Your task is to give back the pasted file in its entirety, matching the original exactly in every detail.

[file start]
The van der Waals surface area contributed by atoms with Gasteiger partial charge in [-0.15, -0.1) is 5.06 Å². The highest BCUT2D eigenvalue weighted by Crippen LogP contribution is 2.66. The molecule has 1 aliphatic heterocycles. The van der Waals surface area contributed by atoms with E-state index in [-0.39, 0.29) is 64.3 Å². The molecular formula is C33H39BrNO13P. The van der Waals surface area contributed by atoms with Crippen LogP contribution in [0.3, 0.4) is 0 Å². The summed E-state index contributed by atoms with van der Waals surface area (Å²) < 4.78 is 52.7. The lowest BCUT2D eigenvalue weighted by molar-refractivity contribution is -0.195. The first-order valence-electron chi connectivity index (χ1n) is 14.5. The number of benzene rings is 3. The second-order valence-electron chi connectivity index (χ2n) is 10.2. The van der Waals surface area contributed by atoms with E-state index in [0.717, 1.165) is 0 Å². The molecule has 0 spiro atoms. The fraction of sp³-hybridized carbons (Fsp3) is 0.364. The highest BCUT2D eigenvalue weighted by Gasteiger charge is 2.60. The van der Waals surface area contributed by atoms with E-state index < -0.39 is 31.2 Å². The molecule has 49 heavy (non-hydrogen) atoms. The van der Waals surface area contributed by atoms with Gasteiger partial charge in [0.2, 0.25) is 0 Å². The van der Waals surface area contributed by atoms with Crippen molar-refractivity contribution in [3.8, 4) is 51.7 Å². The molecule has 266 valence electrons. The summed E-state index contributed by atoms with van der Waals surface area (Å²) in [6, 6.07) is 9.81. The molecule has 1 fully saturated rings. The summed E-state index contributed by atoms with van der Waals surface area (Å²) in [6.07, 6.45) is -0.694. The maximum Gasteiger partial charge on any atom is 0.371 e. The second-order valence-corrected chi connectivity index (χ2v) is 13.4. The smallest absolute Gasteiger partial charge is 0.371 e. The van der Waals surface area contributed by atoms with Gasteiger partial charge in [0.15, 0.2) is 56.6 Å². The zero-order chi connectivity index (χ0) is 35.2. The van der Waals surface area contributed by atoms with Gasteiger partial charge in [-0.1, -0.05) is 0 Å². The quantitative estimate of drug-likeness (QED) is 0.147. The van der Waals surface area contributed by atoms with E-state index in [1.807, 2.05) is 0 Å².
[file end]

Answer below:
The van der Waals surface area contributed by atoms with Gasteiger partial charge in [-0.15, -0.1) is 5.06 Å². The highest BCUT2D eigenvalue weighted by Crippen LogP contribution is 2.66. The molecule has 1 aliphatic heterocycles. The van der Waals surface area contributed by atoms with E-state index in [-0.39, 0.29) is 64.3 Å². The molecular formula is C33H39BrNO13P. The van der Waals surface area contributed by atoms with Crippen LogP contribution in [0.3, 0.4) is 0 Å². The summed E-state index contributed by atoms with van der Waals surface area (Å²) < 4.78 is 52.7. The lowest BCUT2D eigenvalue weighted by molar-refractivity contribution is -0.195. The first-order valence-electron chi connectivity index (χ1n) is 14.5. The number of benzene rings is 3. The second-order valence-electron chi connectivity index (χ2n) is 10.2. The van der Waals surface area contributed by atoms with E-state index in [0.717, 1.165) is 0 Å². The molecule has 0 spiro atoms. The fraction of sp³-hybridized carbons (Fsp3) is 0.364. The highest BCUT2D eigenvalue weighted by Gasteiger charge is 2.60. The van der Waals surface area contributed by atoms with E-state index < -0.39 is 31.2 Å². The molecule has 49 heavy (non-hydrogen) atoms. The van der Waals surface area contributed by atoms with Gasteiger partial charge in [0.2, 0.25) is 0 Å². The van der Waals surface area contributed by atoms with Crippen molar-refractivity contribution in [3.8, 4) is 51.7 Å². The molecule has 266 valence electrons. The summed E-state index contributed by atoms with van der Waals surface area (Å²) in [6, 6.07) is 9.81. The molecule has 1 fully saturated rings. The summed E-state index contributed by atoms with van der Waals surface area (Å²) in [6.07, 6.45) is -0.694. The maximum Gasteiger partial charge on any atom is 0.371 e. The second-order valence-corrected chi connectivity index (χ2v) is 13.4. The smallest absolute Gasteiger partial charge is 0.371 e. The van der Waals surface area contributed by atoms with Gasteiger partial charge in [0.15, 0.2) is 56.6 Å². The zero-order chi connectivity index (χ0) is 35.2. The van der Waals surface area contributed by atoms with Gasteiger partial charge in [-0.1, -0.05) is 0 Å². The quantitative estimate of drug-likeness (QED) is 0.147. The van der Waals surface area contributed by atoms with E-state index in [1.807, 2.05) is 0 Å².